DICKERSON: We got involved in the late '80s when a community group came to us and said would you, could you take the Whitelaw hotel and do something with it. We want to see it restored. We want to see the history preserved here and we want to see it used for affordable housing and we had never done a project quite this big. And so, but they were so intent and they were so dedicated and the city was so in favor of it as well, the city government. And so we formed a partnership, and we put together a package and designed it and began to make plans to rebuild it and get the financing for it, et cetera. It took us 3 years to get the whole package together to do it but we did it.
SMITH: What did it look like inside.
DICKERSON: Well, inside it looked like somebody had a bomb had hit it. I mean it just was exploded you know. It was just like a bomb had gone off in a cafˇ somewhere, a big bomb. And you couldn't really tell. The, the roof was gone, there were trees growing out of the roof. All the windows were out. That whole, that door there looked, you couldn't tell that that was there. It had been all covered up with boards and what not, trash littered all over the place. It just, it didn't look anything hardly like what it looks like today. It was just a mess, it was just a shell basically. No roof. And you could come in here and you couldn't tell hardly at all what the place was at one time. You could just see that it was in ruins. And, but you could also see little spots, like there were little decorative castings on the walls that you knew that was the original castings, and so you knew that there was something beautiful here before. And that that beauty could be restored and called out again. If it had the right kind of people working with it and doing it.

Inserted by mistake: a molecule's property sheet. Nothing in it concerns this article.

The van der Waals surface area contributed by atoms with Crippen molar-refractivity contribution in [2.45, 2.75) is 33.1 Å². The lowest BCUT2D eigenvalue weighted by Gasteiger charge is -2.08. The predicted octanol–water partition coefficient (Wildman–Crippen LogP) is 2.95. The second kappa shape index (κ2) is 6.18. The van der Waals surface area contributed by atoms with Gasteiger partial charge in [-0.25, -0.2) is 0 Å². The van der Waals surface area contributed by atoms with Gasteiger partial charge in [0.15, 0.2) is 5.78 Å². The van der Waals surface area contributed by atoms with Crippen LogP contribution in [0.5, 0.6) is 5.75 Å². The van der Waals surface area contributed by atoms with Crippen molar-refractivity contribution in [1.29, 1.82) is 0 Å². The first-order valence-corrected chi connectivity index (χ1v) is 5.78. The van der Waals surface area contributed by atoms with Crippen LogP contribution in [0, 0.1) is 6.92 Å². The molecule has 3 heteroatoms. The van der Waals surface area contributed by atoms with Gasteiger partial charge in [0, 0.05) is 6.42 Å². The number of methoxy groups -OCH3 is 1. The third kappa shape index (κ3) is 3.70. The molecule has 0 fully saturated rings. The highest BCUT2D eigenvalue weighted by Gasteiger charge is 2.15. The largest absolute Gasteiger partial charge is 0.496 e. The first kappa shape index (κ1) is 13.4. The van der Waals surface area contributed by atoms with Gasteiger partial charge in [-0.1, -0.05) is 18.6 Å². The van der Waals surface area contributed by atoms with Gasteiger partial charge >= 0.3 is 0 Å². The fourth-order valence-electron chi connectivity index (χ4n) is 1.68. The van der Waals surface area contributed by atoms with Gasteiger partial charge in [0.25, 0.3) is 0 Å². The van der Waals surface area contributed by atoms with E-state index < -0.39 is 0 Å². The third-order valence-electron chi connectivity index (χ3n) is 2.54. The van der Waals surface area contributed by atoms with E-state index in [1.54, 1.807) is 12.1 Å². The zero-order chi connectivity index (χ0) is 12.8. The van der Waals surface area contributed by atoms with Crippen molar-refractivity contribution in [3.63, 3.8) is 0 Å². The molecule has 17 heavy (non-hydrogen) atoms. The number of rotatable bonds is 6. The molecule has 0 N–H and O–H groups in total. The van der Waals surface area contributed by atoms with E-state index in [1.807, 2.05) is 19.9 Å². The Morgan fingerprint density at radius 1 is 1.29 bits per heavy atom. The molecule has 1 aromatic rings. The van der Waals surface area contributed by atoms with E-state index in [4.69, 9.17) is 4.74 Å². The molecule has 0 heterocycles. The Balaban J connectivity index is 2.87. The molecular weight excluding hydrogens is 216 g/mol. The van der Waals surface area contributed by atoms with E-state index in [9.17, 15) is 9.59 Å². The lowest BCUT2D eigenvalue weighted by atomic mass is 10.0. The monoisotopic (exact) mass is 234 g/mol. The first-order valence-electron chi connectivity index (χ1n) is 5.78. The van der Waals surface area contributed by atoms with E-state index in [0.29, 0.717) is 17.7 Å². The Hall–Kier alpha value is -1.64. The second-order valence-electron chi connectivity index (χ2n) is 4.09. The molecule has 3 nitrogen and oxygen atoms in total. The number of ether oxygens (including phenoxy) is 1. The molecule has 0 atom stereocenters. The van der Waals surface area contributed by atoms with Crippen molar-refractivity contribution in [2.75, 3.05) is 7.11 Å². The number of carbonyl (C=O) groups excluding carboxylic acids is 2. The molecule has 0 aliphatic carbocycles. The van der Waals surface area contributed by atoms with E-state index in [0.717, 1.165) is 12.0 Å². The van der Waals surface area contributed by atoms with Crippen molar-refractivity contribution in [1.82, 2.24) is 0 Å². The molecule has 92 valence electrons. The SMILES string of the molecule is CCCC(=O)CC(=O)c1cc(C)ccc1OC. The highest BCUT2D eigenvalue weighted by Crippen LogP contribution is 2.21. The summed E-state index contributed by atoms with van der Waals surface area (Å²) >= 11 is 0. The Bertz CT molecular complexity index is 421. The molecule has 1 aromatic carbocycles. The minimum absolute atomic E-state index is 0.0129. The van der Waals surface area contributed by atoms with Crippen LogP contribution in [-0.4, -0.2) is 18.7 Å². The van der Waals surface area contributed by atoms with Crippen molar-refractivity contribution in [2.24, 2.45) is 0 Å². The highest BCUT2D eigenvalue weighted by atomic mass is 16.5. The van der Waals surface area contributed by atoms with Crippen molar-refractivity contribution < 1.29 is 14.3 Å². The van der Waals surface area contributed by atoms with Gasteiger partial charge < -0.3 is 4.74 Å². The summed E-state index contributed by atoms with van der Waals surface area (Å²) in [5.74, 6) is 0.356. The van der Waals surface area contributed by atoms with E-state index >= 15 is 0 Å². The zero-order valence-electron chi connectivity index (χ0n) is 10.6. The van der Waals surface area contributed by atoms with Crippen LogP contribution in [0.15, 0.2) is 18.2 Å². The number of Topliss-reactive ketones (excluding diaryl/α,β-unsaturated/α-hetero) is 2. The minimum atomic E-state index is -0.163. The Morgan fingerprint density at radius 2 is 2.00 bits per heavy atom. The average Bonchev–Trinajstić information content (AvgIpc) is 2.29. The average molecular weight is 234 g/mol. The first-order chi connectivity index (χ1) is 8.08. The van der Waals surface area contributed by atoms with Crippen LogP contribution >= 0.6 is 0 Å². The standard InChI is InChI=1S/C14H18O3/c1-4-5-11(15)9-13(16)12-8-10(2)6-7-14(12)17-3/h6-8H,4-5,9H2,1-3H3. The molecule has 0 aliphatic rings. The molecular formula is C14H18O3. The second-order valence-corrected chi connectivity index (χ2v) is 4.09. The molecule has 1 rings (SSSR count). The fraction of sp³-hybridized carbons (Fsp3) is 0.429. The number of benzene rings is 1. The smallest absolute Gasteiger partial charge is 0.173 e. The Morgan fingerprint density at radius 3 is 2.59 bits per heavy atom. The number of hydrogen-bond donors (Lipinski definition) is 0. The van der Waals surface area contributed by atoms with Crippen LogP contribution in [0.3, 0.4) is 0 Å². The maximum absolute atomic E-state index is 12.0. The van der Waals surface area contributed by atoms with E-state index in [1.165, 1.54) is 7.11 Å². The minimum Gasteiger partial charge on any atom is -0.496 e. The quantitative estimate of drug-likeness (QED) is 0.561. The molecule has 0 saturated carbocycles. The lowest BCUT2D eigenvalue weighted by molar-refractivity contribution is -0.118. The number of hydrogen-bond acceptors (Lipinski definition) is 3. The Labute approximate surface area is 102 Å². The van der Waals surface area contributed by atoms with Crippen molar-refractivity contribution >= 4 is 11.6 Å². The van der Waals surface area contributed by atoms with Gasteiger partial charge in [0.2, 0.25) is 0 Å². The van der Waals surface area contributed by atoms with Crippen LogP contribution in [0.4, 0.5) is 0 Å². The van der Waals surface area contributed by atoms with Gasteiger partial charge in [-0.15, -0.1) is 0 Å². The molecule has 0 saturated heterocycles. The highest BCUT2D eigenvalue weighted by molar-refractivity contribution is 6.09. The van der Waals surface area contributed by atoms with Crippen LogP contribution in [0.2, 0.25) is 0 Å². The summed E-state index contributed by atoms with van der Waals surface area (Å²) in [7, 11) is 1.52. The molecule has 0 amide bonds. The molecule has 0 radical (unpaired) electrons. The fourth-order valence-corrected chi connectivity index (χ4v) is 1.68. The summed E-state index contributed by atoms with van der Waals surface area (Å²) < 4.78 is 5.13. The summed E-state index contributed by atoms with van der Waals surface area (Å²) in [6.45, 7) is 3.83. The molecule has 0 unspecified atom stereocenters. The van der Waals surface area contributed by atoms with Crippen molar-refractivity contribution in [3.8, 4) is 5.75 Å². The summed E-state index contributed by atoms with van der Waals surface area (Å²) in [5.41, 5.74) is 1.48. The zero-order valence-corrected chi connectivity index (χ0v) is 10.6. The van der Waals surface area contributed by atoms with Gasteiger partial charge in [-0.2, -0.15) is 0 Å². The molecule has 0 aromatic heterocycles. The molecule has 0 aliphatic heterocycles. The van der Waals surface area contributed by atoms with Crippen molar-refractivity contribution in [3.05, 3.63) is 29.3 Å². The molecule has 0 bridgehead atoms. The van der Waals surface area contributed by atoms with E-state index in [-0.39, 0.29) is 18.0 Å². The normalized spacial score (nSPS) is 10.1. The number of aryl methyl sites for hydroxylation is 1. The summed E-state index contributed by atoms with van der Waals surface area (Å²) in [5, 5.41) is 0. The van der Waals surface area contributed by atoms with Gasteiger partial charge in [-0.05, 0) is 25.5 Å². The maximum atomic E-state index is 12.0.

SMITH: So what did you do with the building?
DICKERSON: Well, we put together a package. We redesigned it. The community was involved in the process all along, and we put together our team and we rebuilt it and put together a historic team of people as well, who rebuilt that ball room to make it look like it did when it was there originally, and somehow by the grace of god we were able to bring it in and we had 35 housing units, affordable housing units, here. We had over 350 applications.
SMITH: Who lives there now?
DICKERSON: These are all basically lower income, working class people who are, you know, could not afford to live unless it was in this neighborhood now, unless it was the income, the rents were as low as they are here.
SMITH: So it's talking about subsidized rent here?
DICKERSON: It is. It's a subsidized rent, but then most all everybody's houses in the neighborhood is subsidized in one form or another, tax or other. But this is subsidized housing. Yeah, but it is, people were working here who have jobs, who pay their rent, who have families, who send their kids to the schools here, who are great citizens and who are aspiring to a better life for themselves. Our dream here is that at the end of 15 years when the tax credits are over that we will sell these units as condos to the people who live here. and will keep and preserve this historic ballroom that is now a historic ballroom that the community uses. And it also has the history on the walls.
SMITH: Tell me about Kevin Bryant
DICKERSON: Kevin Bryant is one of my very best friends. We met about 15 years ago down at 7th and S or 6th and S where there was a major drug distribution center in the neighborhood. We had just taken a property down there. That is Manna and we were going to renovate it and create the community center and renovate houses for low income people in the neighborhood and we happened to meet down there and we became friends. And through our friendship and our association, Kevin got himself together and got himself off the streets. We had a pilot project with public works department where some of the guys got jobs doing street cleaning and you know picking up trash and whatnot, and he was one of those. And now Kevin is a supervisor at DPW. He also moved in here at the Whitelaw early on when we first were here to help us with management and security and whatnot. And now Kevin lives here with his two boys and helps us and provides leadership. He is the president of the tenant association, et cetera. And he's just an example of a lot of people who have a little bit of opportunity.